‘The Creature from the Black Lagoon’: series of feature articles in a magazine

Hi and welcome to The Green Castle 🙂

My interest in the topic of “classic monster characters” in the spec-fic range has been increasing in the last year or two and there are certain particular monsters that have a way of catching the attention, no matter how brief a glance I take at ‘monster magazines’ in a  newsagency.  This turned out to be true for me, once again, a little less than a week ago, when I saw  the March/April 2013 issue (#266) of Famous Monsters of FilmLand magazine in a city newsagency. I decided to buy a copy as an addition to holiday reading over Easter Long Weekend. By the time I’d finished  the second article on Good Friday morning, I realised that making a few comments about the articles  could make a good topic for a blog post. 🙂 I’ll get to the matter of the magazine itself in a later post.

The articles:

Issue #266 of the Famous Monsters of FilmLand magazine dedicates the great majority of feature space to two series of articles: one each about ‘The Creature from the Black Lagoon’ and the ‘Wicked Witch of the West’ as played by Margaret Hamilton in the original ‘The Wizard of Oz’ movie. I’ll comment on the Witch articles in a different post.

The lavishly illustrated articles (pp.12-36) on The Creature cover a fair variety of aspects of its life as a very unusual  original film-industry creation that actually became iconic well beyond the silver screen.  During the Cold War,  the trilogy  of Creature films  – ‘The Creature from the Black Lagoon’, ‘Revenge of the Creature’ and ‘The Creature Walks Among Us’ – contributed to the 1950s craze for 3D movies. There was the original compelling artwork and costume design, dedicated work by various  stuntmen whose own very high level of fitness and stature when doing the land and water scenes made the Creature seem fittingly powerful and menacing, the sheer profit-making power of the trilogy that then influenced many other monster films for decades afterwards, plus directing and producing matters.  Throw in some unpleasant credit-stealing and other studio politics, but that was largely lost on the audiences and only ‘came to light’ in later decades.  There was also the strangely powerful grip the Creature had and has on the Public Imagination  (which in itself can be pretty monstrous).

From what I could gather in the articles, some of the reasons for the Creature (also known as ‘Gill-Man’) being unusual for the movies of 1950s America, included:  an exceptional level of skill and resources applied to the artwork, sets  and costume production in an era when Monster Films were already ‘on the way out’ in Hollywood;  the fact the title-role character wasn’t created as a post-war nuclear mutant or Mad Scientist’s experiment but as an actual made-for-Hollywood (using, apparently, some ideas from actual Amazon River legends that had been mentioned at an A-list party in 1940s) character within Hollywood and that the first two films became significant in the fuelling of the 3D movie craze.  The final film, in the early ’60s, was screened after the 3D craze had faded.  Add some powerfully lurid graphic art for the movie posters, some inspired (or sometimes just plain lucky) casting decisions for key characters that helped “bring the story alive” on screen, the great stunt work mentioned above and one  stand-out factor in that by the third movie  the audiences were actually more often on the Creature’s side than not!   All the three films were meant to be horror flicks in which human characters were meant to be consistently and ultimately preferred by the paying audiences and this was in an era of regular atomic testing, electric shock therapy in asylums and liberal use of lab rats, etc.  By the last parts of the third Creature movie  it has been prodded, shot at innumerable times, repeatedly operated on in some very ruthless and sickening experimental surgical processes and imprisoned in various ways.  It also kidnapped various sultry swimsuit-clad heroines who had, of course,  also been the “object of affection” for the films’ various leading and supporting male characters. 🙂  The Creature’s kidnappings were vividly featured in a fair range of the movie posters as well as in scenes in the movies.   However, according to the magazine’s contributing writers, cinema audiences eventually saw that for all the Creature had wreaked a lot of havoc, it had a basic common trait with the already-heroic Hunch-back of Notre Dame: the Creature had  a poignant and powerful hope, however doomed, that was to be able to simply live on its own terms and even “find love” instead of being reviled and hunted.  Now, this is too late for the Creature itself to feel any better, but I think some justice of a sort has been awarded to The Creature by it achieving story-telling immortality and icon status beyond the likely intent of its various creators. 🙂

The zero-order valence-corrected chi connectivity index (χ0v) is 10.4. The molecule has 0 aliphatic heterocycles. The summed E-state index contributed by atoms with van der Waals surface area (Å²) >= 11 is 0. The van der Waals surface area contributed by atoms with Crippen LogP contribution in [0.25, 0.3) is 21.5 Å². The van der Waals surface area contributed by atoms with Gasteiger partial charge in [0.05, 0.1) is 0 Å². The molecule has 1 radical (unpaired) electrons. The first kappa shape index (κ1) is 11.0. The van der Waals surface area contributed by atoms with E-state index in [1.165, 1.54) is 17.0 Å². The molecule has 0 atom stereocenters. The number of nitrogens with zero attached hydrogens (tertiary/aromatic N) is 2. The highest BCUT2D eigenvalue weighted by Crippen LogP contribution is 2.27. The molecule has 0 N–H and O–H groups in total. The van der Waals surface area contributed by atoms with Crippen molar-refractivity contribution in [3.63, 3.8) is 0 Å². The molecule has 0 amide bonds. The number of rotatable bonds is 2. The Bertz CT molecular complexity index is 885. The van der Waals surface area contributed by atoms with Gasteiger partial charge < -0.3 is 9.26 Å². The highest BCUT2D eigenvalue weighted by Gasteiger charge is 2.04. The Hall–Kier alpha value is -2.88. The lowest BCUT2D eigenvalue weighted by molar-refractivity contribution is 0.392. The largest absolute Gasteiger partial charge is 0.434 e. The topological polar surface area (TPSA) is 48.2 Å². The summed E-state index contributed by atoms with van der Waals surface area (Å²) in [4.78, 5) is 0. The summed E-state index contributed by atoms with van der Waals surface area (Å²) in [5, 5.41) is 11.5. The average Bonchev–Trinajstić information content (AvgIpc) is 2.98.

In addition to the commentaries on the movies and the Creature character itself, plus the influences on Horror films and Hollywood productions, later articles in this same series go into the  matters of movie-related pop culture, both at the time of original studio releases and in later decades. I was very interested to find that Creature-related collectibles not only still exert a hold on many collectors and fans of the movies, but also consistently command a higher price than for items relating to other monsters and ‘monster movies’ of the same era.  The magazine’s editor admits to doing some ‘field research’ of his own…and loving it. 🙂